WR Robert Woods (LAR) vs. TEN – While the Titans defense has stepped up in recent weeks, not having Derrick Henry to control the clock will put them in less than favorable situations. The Rams passing offense is 4th-best in yards per game, and Matthew Stafford is 2nd in the league in passing touchdowns (22). And I haven’t even mentioned that the Titans allow the most fantasy points to WRs on the year. For as slow of a start as Robert Woods had, he’s the WR10 since Week 4. Fire him up this week against the Titans.
WR Brandin Cooks (HOU) at MIA – For as much as Miami is paying both Xavien Howard and Byron Jones, their secondary has been dog shit (pardon my French). Even in the bad matchups, Brandin Cooks has put up respectable numbers. He has three games under 17 fantasy points, but they came against Buffalo (best against WRs), New England (17th best), and Arizona (14th best). Cooks beats up bad secondaries, and the Dolphins have allowed the 2nd-most fantasy points to WRs on the year. It is expected that Tyrod Taylor will return this week and start for the Texans, and in their lone game together, Cooks went 7-132. Start Cooks without hesitation this week.
Other WRs with good matchups: DeVante Parker (MIA) vs. HOU, Hunter Renfrow (LV) at NYG, and Rashod Bateman (BAL) vs. MIN
TE Mike Gesicki (MIA) vs. HOU – The Texans are pretty terrible against TEs, allowing the 3rd-most fantasy points to the position. Gesicki will make that even more difficult with the number of snaps he plays out wide and from the slot. 8.5% of his snaps are inline. So basically, he’s a WR. And no corner on the Texans (or any team, really) is going to body a 6’6″ TE with any sort of regularity. He’s second on the team in targets and receptions and leads the Dolphins in yards. He took a bit of a hit upon DeVante Parker’s return last week, seeing only four targets to Parker and Waddles 11 apiece, but the Bills are elite against TEs. Ride with Gesicki this week with confidence.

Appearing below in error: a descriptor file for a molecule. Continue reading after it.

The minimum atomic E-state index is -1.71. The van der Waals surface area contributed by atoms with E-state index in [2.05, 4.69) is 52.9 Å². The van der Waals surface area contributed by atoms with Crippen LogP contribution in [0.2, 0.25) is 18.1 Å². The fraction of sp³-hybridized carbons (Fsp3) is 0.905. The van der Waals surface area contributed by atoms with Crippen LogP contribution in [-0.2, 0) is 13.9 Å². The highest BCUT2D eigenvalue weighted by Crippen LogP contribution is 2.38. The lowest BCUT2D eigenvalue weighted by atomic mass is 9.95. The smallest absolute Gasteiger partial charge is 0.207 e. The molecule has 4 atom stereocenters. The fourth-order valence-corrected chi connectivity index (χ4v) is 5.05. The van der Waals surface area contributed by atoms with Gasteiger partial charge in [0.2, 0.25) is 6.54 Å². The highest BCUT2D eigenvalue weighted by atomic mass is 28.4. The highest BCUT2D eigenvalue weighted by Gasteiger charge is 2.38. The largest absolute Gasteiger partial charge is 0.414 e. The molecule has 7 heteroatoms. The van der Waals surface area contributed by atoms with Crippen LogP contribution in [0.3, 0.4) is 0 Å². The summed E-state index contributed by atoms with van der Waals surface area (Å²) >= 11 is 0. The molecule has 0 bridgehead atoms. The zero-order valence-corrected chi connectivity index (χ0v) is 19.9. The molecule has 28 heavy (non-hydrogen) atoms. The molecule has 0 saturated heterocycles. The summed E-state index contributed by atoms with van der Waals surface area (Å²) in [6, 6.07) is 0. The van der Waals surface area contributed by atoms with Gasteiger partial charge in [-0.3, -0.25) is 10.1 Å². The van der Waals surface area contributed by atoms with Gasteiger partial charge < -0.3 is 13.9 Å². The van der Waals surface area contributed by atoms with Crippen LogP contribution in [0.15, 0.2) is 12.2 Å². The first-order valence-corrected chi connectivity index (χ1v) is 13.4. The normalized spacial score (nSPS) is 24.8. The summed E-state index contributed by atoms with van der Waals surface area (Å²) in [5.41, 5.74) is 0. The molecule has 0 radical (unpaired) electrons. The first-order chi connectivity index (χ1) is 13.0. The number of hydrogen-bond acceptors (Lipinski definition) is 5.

Other TEs with good matchups: Tyler Conklin (MIN) at BAL and Jared Cook (LAC) at PHI
QB Matt Ryan (ATL) at NO – Fading Matt Ryan, for me, has less to do with New Orleans being good against QBs (7th-fewest fantasy points allowed) and more to do with just how mediocre Ryan is against New Orleans. Ryan’s record against the Saints in their last seven meetings is 1-6. Only once in those seven games did he throw for more than two touchdowns. He also has seven interceptions against them in that time, averaging one per game. So, you’re already starting with negative points. Over his last five games against the Saints, Ryan has only seven TDs. Without Calvin Ridley to pull coverage away from the rest of the defense, I can’t imagine the Falcons’ offense will get going, especially considering they won’t be able to run the ball with much consistency. Ryan is a hard Fade for me this week.
Other QBs with bad matchups: Trevor Lawrence (JAX) vs. BUF and Justin Fields (CHI) at PIT
RB Joe Mixon (CIN) vs. CLE – The Browns allow the 5th-fewest fantasy points to RBs this year. That’s the bad news for Joe Mixon, as it likely means the Bengals passing attack will take center stage. More bad news? Mixon isn’t heavily involved in the passing game, averaging only 2.6 targets/game. His two best games as a receiver were against the Jets and Lions, who allow the most and 3rd-most fantasy points, respectively, to RBs. Unfortunately, the Browns are neither of those teams. Only once this year has Mixon failed to top 10 fantasy points, so at least he has a solid floor. Just don’t expect much of a ceiling game in this divisional matchup.